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César

Untitled

Box of burnt matches on cardboard
5 7/10 × 7 9/10 in
14.5 × 20 cm
Bidding closed
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About the work
Bibliography
Provenance
DA
Digard Auction

signed lower right
14,5 × 20 cm — 5,7 × 7,9 in

signed lower right
14,5 × 20 cm — 5,7 × 7,9 in

César
French, 1921–1998
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French sculptor César Baldaccini became known for his solid, welded sculptures of creatures and compressions of old vehicles and other junk material into tight packages. First influenced by the metal sculptures of Brancusi, Picasso, and Giacometti, César became associated with the 1960s Paris-based Nouveau Réalisme movement, a response to Pop Art that involved artists like Jean Tinguely and Yves Klein. Along with other Nouveau Réalistes, he reworked common objects and recycled urban detritus in order to challenge the values of mass production. César later used molten plastic and crystal, pouring the viscous liquids into figural molds so that they would solidify into what he called “expansions.” His 40-foot bronze thumb Le Pouce (1965) still stands in Paris’s La Défense district, while he also designed the trophy for the Césars, the French equivalent of the Oscars.

Save
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view
View in room
share
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view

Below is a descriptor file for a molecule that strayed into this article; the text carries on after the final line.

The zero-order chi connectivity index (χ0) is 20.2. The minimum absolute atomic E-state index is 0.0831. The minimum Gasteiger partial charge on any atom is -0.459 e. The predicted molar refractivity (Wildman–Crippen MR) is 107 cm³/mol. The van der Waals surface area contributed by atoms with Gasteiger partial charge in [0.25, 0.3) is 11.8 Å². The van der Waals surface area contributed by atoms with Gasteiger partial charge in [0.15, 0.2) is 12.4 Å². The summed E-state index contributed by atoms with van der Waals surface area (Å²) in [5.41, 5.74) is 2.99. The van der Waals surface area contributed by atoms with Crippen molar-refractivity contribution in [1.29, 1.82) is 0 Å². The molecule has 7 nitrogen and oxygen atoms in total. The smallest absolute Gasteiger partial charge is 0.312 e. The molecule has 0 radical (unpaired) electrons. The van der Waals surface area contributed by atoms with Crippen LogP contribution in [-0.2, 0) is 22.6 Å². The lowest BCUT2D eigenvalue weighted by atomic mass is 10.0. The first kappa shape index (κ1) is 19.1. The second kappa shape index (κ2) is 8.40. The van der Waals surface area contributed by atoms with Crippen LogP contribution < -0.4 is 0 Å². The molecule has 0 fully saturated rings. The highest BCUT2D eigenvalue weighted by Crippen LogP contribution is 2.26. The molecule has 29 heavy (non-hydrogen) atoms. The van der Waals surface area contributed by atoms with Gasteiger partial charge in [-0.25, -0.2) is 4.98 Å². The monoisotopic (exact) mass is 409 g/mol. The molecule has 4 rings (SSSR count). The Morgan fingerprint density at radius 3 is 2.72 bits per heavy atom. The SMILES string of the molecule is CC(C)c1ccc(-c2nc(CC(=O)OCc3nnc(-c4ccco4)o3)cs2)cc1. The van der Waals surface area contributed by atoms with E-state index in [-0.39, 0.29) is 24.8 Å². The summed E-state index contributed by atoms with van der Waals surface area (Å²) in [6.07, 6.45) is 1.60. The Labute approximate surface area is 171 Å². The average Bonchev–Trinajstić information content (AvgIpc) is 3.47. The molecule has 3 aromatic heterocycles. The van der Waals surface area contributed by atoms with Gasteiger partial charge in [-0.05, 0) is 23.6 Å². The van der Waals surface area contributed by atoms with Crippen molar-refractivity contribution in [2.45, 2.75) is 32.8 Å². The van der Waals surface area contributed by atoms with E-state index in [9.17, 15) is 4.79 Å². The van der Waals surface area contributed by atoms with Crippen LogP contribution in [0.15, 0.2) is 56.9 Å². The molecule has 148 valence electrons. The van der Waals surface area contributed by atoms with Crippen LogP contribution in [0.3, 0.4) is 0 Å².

View in room
share
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About the work
Bibliography
Provenance
DA
Digard Auction

signed lower right
14,5 × 20 cm — 5,7 × 7,9 in

signed lower right
14,5 × 20 cm — 5,7 × 7,9 in

César
French, 1921–1998
Follow

French sculptor César Baldaccini became known for his solid, welded sculptures of creatures and compressions of old vehicles and other junk material into tight packages. First influenced by the metal sculptures of Brancusi, Picasso, and Giacometti, César became associated with the 1960s Paris-based Nouveau Réalisme movement, a response to Pop Art that involved artists like Jean Tinguely and Yves Klein. Along with other Nouveau Réalistes, he reworked common objects and recycled urban detritus in order to challenge the values of mass production. César later used molten plastic and crystal, pouring the viscous liquids into figural molds so that they would solidify into what he called “expansions.” His 40-foot bronze thumb Le Pouce (1965) still stands in Paris’s La Défense district, while he also designed the trophy for the Césars, the French equivalent of the Oscars.

César

Untitled

Box of burnt matches on cardboard
5 7/10 × 7 9/10 in
14.5 × 20 cm
Bidding closed
Want to sell a work by this artist? Consign with Artsy.
Other works by César